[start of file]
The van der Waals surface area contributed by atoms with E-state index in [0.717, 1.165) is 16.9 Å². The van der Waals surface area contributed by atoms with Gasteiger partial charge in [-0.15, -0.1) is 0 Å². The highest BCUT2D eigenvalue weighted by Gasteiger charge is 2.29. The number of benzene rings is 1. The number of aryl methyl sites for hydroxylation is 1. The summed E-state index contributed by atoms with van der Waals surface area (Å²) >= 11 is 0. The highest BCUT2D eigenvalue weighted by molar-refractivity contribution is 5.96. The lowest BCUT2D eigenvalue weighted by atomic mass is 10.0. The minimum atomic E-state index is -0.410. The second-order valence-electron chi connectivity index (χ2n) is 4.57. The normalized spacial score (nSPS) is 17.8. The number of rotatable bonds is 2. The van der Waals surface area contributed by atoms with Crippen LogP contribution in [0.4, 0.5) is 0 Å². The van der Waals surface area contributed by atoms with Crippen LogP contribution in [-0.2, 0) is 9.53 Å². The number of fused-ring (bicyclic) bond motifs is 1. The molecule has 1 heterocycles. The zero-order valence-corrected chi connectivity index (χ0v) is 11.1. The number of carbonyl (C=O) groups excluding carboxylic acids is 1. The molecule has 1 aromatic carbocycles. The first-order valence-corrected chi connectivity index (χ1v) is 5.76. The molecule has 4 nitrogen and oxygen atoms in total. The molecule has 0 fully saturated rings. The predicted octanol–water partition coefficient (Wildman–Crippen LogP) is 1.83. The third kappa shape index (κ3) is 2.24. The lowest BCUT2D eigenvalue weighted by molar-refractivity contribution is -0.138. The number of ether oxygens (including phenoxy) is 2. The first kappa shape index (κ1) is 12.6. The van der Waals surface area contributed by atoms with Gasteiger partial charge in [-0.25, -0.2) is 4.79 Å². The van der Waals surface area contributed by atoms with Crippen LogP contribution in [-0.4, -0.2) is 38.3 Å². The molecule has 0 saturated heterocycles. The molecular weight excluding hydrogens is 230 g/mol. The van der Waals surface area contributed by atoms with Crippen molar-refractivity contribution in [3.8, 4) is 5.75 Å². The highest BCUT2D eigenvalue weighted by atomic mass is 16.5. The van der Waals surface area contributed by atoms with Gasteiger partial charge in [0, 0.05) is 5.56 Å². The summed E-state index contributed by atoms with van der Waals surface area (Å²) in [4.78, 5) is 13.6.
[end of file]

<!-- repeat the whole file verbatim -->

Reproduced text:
The van der Waals surface area contributed by atoms with E-state index in [0.717, 1.165) is 16.9 Å². The van der Waals surface area contributed by atoms with Gasteiger partial charge in [-0.15, -0.1) is 0 Å². The highest BCUT2D eigenvalue weighted by Gasteiger charge is 2.29. The number of benzene rings is 1. The number of aryl methyl sites for hydroxylation is 1. The summed E-state index contributed by atoms with van der Waals surface area (Å²) >= 11 is 0. The highest BCUT2D eigenvalue weighted by molar-refractivity contribution is 5.96. The lowest BCUT2D eigenvalue weighted by atomic mass is 10.0. The minimum atomic E-state index is -0.410. The second-order valence-electron chi connectivity index (χ2n) is 4.57. The normalized spacial score (nSPS) is 17.8. The number of rotatable bonds is 2. The van der Waals surface area contributed by atoms with Crippen LogP contribution in [0.4, 0.5) is 0 Å². The van der Waals surface area contributed by atoms with Crippen LogP contribution in [-0.2, 0) is 9.53 Å². The number of fused-ring (bicyclic) bond motifs is 1. The molecule has 1 heterocycles. The zero-order valence-corrected chi connectivity index (χ0v) is 11.1. The number of carbonyl (C=O) groups excluding carboxylic acids is 1. The molecule has 1 aromatic carbocycles. The first-order valence-corrected chi connectivity index (χ1v) is 5.76. The molecule has 4 nitrogen and oxygen atoms in total. The molecule has 0 fully saturated rings. The predicted octanol–water partition coefficient (Wildman–Crippen LogP) is 1.83. The third kappa shape index (κ3) is 2.24. The lowest BCUT2D eigenvalue weighted by molar-refractivity contribution is -0.138. The number of ether oxygens (including phenoxy) is 2. The first kappa shape index (κ1) is 12.6. The van der Waals surface area contributed by atoms with Gasteiger partial charge in [-0.25, -0.2) is 4.79 Å². The van der Waals surface area contributed by atoms with Crippen LogP contribution in [-0.4, -0.2) is 38.3 Å². The molecule has 0 saturated heterocycles. The molecular weight excluding hydrogens is 230 g/mol. The van der Waals surface area contributed by atoms with Crippen molar-refractivity contribution in [3.8, 4) is 5.75 Å². The highest BCUT2D eigenvalue weighted by atomic mass is 16.5. The van der Waals surface area contributed by atoms with Gasteiger partial charge in [0, 0.05) is 5.56 Å². The summed E-state index contributed by atoms with van der Waals surface area (Å²) in [4.78, 5) is 13.6.